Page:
As you might expect, there’s some crossover with Millennials but Gen Z tends to have a greater necessity for personal fulfillment in their work and in their general activity. They not only respect but expect a brand to have a sincere corporate social responsibility program – not only on paper but in reality. It is a highly diverse generation in all senses, so acceptance and inclusivity are sacrosanct. For example:
· 69% will pay more if employees and suppliers are treated fairly.
· 66% will pay more if the brand tries to have a positive impact on society.
· 61% will pay more if the brands use inclusive practices.
· 60% will pay more for a business that practices sustainability.
More than anything, Gen Z wants to be understood and appreciated on its own terms. It is the generation most alert to mental health challenges, with 29% admitting to regular anxiety. They worry. They’re sensitive. Older generations have been quick to mock such tendencies, but they are real and this growing consumer segment will not tolerate brands that don’t recognize their needs.
To put it another way, Gen Z wants personalization and will gladly supply their personal data to enable better-targeted and customized offers. For example, Gen Z likes a company that allows them to design their own shoes using an online style builder. If they leave a comment on your social feed or website, they expect you to engage with a genuine reply.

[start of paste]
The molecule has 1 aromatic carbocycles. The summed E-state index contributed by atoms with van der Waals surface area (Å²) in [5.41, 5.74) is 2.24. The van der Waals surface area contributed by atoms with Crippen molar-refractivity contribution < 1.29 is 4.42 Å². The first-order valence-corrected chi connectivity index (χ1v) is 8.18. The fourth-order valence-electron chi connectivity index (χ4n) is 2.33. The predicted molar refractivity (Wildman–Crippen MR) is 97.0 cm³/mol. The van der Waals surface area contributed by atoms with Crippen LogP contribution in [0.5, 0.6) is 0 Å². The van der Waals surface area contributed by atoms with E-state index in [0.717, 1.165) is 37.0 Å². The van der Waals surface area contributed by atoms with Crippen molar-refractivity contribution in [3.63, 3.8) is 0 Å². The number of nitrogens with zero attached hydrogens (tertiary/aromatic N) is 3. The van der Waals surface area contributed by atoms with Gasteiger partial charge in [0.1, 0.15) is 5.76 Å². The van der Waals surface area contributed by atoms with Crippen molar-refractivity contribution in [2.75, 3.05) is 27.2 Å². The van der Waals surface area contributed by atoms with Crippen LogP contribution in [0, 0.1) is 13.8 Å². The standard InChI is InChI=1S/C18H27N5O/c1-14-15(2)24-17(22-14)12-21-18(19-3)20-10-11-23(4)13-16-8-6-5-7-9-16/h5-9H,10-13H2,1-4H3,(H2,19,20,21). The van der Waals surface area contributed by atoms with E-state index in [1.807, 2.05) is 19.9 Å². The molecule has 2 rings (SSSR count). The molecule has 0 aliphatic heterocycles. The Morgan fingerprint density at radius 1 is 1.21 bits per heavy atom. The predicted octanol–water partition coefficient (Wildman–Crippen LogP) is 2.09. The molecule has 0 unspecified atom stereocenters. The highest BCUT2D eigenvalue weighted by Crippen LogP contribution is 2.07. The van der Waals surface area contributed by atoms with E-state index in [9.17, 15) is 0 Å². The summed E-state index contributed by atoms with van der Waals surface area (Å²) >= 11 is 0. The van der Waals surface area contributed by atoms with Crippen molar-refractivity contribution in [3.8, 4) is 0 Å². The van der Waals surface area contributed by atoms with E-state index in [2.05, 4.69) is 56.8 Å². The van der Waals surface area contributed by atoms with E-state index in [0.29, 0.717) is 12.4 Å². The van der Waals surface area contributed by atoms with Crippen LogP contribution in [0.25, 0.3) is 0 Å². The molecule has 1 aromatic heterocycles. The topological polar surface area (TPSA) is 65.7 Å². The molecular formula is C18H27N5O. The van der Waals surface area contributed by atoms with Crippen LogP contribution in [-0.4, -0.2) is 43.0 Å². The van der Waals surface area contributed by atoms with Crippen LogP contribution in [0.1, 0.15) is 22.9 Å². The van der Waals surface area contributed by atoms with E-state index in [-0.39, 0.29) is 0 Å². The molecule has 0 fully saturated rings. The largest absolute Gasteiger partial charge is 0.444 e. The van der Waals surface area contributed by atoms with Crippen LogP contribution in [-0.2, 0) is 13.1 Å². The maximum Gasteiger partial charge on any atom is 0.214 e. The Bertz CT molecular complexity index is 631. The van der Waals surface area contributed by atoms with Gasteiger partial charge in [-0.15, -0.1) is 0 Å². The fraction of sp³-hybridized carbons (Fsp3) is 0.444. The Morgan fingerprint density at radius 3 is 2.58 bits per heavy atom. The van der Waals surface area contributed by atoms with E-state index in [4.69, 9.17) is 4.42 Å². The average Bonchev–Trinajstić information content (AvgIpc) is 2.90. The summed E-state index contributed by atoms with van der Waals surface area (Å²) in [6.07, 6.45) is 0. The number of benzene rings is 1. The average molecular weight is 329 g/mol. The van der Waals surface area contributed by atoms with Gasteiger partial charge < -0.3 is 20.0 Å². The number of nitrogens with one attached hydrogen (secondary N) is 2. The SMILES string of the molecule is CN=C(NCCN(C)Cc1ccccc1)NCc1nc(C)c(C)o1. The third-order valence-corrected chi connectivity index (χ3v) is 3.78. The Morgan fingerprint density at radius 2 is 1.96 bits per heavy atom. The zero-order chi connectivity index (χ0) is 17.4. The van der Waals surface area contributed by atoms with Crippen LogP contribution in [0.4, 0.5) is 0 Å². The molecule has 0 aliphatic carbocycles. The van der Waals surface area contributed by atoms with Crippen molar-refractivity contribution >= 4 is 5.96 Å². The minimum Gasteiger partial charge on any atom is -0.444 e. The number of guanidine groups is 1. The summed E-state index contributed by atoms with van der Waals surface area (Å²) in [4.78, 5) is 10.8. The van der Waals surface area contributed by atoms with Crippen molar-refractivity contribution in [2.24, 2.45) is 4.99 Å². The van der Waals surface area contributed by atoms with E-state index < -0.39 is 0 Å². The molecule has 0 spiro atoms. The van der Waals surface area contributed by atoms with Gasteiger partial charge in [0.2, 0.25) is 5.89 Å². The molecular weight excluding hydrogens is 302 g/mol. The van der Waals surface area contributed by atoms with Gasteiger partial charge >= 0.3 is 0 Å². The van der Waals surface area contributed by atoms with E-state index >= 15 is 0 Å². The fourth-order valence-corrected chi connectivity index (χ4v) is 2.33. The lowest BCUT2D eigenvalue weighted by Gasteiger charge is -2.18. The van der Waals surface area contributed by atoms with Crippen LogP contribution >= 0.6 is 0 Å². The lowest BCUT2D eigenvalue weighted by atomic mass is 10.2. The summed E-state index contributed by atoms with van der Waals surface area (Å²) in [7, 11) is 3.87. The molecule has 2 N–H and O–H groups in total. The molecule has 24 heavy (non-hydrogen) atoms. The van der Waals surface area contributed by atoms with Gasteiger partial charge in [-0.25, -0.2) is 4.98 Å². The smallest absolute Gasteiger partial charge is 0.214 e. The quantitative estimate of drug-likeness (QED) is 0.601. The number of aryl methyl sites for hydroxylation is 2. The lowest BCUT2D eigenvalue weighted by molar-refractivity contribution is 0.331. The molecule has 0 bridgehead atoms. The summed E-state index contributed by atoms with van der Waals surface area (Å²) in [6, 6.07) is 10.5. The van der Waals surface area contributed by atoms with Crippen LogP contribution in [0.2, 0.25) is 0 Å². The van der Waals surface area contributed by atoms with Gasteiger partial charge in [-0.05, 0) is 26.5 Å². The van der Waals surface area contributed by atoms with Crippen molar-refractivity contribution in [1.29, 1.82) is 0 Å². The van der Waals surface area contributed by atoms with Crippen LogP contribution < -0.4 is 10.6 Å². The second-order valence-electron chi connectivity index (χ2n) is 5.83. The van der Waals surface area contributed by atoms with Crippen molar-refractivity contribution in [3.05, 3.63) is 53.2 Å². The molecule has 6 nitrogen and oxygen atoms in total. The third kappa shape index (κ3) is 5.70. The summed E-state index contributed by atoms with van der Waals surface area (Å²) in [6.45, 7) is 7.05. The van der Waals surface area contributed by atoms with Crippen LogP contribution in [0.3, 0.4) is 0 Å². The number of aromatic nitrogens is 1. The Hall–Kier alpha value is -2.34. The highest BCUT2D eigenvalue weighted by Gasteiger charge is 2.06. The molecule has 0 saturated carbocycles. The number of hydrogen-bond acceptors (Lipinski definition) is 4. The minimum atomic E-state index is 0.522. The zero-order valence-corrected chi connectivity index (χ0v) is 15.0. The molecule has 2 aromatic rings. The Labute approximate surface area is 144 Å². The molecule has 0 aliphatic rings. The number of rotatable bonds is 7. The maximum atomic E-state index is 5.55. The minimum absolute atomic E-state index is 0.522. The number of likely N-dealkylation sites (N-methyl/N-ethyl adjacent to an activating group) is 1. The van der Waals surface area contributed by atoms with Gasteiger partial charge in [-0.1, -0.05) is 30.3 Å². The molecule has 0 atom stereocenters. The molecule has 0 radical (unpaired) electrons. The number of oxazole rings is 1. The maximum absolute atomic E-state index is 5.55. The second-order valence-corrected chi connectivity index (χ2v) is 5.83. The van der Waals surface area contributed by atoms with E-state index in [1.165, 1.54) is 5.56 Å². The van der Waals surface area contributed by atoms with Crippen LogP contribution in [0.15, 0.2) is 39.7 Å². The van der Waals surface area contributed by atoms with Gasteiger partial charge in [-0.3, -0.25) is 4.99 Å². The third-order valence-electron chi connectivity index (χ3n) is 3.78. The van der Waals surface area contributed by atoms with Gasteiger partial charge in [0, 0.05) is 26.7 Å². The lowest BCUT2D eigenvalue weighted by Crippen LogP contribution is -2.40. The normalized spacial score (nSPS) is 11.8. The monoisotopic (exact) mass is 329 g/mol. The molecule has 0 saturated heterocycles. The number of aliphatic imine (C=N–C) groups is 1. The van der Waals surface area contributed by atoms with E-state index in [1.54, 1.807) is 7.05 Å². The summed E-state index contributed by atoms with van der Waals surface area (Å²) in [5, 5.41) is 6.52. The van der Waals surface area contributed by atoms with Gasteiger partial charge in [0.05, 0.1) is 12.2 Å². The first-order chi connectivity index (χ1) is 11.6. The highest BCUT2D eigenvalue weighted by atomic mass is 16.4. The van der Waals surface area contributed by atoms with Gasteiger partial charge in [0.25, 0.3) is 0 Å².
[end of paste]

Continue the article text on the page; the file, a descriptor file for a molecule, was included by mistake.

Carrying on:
Gen Z habits
This generation is more likely than other generations to embrace the metaverse (around 83% of them), virtual reality and augmented reality. Does your clothing company offer a virtual changing room to try new garments? Gen Z would like that kind of thing. In these non-analog worlds, they are also more likely to look for options to pay in crypto. Along with Millennials, they account for 94% of all crypto purchases.
One of the biggest challenges when marketing to Gen Z is understanding their very different frames of reference. No doubt you’ve heard the “OK, Boomer” meme, which younger generations direct mockingly to their parents and grandparents who simply don’t understand the new digital world. For example, 90% of Gen Z are gamers, which is a world with its own vocabulary and conventions. Do you understand that world? Can you reference it in your marketing?
At the same time, Gen Z is heavily into “nostalgia,” with 19% looking to the past for inspiration. The music and culture of the 1990s is like the music and culture from the 1960s for Gen X: a more “real” time before the Internet. They’re not interested in history as such, but in the idea of a better past. This can be useful in structuring marketing and branding. Check out Pepsi’s new 2023 logo, which looks very much like the 1980s version.
Read more about Gen Z here.
Generation Alpha (born 2010-2024)
This generation is still mostly too young to be a consumer segment, but it will certainly be a distinctive one. No generation has been more saturated with online content and tech-reliant media. Early indicators are that Gen A prefers video and voice to text. Indeed, texts longer than twenty words may be the worst possible way to reach them.
Concentration spans may also be an issue. If a fifteen-minute YouTube video is at the upper limit of what they will consume, a fifteen-second social media ad may be an eternity. Marketers will need to learn micro-messaging for a generation whose concept of narrative is more fragmented than ever before.
Whichever generation you’re marketing towards, the message is the same: accurate targeting based on clear understanding. Data is essential to that understanding, and data is the foundation of everything Bucksense does.